**tl;dr** -I don’t remember how many games of Clue I’ve played but I do remember being surprised by Mrs White being the murderer in only 2 of those games. Can you give an estimate and an upper bound for the number of games I have played?

We solve this problem by using Bayes theorem and discussing the data generation mechanism, and illustrate the solution with R.

#### Making use of external information with Bayes theorem

Having been raised a frequentist, I first tried to solve this using a max likelihood method, but quickly gave up when I realized how intractable it actually was, especially for the upper bound.

This is a problem where conditioning on external knowledge is key, so the most natural way to tackle it is to use Bayes theorem. This will directly yield an interpretable probability for what we’re looking for (most probable number of and uncertainty interval)

Denote an integer n>3 and:

What we want writes as a simple product of quantities that we can compute, thanks to Bayes:

Notice that there is an “proportional to” sign instead of an equal. This is because the denominator is just a normalization constant, which we can take care of easily after computing the likelihood and the prior.

###### Likelihood

The likelihood indicates the odds of us observing the data (in this case, that k_Mrs_White = 2) given the value of the unknown parameter (here the number of games played). Since at the beginning of each game the murderer is chosen at uniform random between 6 characters, the number of times Mrs White ends up being the culprit can be modeled as a binomial distribution with parameters n and 1/6.

This will be easily obtained using the dbinom function, which gives directly the exact value of P(x = k), for any x and a binomial distribution of parameters n and p. Let’s first import a few useful functions that I put in our GitHub repo to save some space on this post, and set a few useful parameters:

library(tidyverse) source("clue/clue_functions.R") ## Parameters k_mrs_white <- 2 # Number of times Mrs. White was the murderer prob <- 1/6 # Probability of Mrs. White being the murderer for one game

Note that we can’t exactly obtain the distribution for any game from 1 to infinity, so we actually compute the distribution for 1 to 200 games (this doesn’t matter much in practice):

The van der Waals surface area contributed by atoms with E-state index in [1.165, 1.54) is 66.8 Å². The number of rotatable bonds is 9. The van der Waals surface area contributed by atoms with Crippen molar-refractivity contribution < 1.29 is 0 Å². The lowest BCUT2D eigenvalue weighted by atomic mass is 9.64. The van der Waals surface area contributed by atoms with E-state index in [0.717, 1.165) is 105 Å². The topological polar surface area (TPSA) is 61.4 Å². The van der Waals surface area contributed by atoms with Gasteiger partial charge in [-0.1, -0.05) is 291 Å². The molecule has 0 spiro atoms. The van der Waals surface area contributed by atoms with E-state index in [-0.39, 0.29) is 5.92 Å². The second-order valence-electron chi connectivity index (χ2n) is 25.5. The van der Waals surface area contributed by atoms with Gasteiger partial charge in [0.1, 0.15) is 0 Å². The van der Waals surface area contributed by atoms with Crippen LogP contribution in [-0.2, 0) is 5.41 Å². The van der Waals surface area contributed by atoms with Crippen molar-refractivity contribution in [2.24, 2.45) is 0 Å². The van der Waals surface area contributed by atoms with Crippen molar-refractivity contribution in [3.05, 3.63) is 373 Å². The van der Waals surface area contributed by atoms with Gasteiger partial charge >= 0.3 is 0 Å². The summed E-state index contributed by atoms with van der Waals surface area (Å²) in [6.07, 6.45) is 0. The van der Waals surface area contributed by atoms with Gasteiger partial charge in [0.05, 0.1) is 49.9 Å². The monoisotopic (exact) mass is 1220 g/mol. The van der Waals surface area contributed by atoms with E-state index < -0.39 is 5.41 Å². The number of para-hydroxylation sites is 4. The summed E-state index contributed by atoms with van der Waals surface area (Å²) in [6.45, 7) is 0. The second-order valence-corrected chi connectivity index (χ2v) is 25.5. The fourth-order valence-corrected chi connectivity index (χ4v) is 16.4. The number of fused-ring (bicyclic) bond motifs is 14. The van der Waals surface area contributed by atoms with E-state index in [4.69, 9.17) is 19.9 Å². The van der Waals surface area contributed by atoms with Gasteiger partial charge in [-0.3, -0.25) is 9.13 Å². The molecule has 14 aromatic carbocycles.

x <- 1:200 # Reduction of the problem to a finite number of games ## Likelihood dlikelihood <- dbinom(k_mrs_white, x, prob)

easy enough 🙂

Side note: when I was a student, I kept forgetting that the distribution functions existed in R and whenever I needed them I used to re-generate them using the random generation function (rbinom in this case) 🤦♂️

###### Prior

There are a lot of possible choices for the prior but here I’m going to consider that I don’t have any real reason to believe and assume a uniform probability for any number of games between 3 and 200:

dprior1 <- dunifdisc(x,3,100) plot_clue_prior(x, dprior1)

###### First posterior

Using the likelihood and the prior, we can easily compute the posterior, normalize it and plot it:

dposterior1 <- dlikelihood * dprior1 dposterior1 <- dposterior1 / sum(dposterior1) plot_clue_posterior(x, dposterior1)

We can also compute directly the estimates we’re looking for. The most probable number of games played is 11:

> which.max(dposterior1) [1] 11

And there is a 95% chance that the number of games is less than 40:

> threshold_val <- 0.975 > which(cumsum(dposterior1) > (threshold_val))[1] [1] 40

#### A more realistic data generation mechanism

I find this result very unsatisfying. It doesn’t “feel” right to me that someone would be surprised by only 2 occurrences of Mrs White being guilty in such a small number of games! For example, I simulated 40 games, a number that was supposedly suspiciously high according to the model:

We observe that characters #4 and #5 are the murderers in respectively only 2 and 3 games!

In the end I think what really counts is not the likelihood that

***Mrs White***was the murderer 2 times, but that the***minimum***number of times one of the characters was the culprit was 2 times!I think it’s a cool example of a problem where just looking at the data available is not enough to make good inference – you also have to think about

***how***the data was generated (in a way, it’s sort of a twist of the Monty Hall paradox, which is one of the most famous examples of problems where the data generation mechanism is critical to understand the result).I wrote a quick and dirty function based on simulations to generate this likelihood, given a certain number of games. I saved the distribution directly in the GitHub (and called it Gumbel since it kinda looks like an extreme value problem) so that we can call it and do the same thing as above:

The new posterior has the same shape but appears shifted to the right. For example N_games = 50 seems much more likely now! The estimates are now

**23**for the number of games:> which.max(dposterior_gen) [1] 23

And

**51**for the max bound of the uncertainty interval> threshold_val <- 0.975 > which(cumsum(dposterior_gen) > (threshold_val))[1] [1] 51

*Credits for title image: Yeonsang *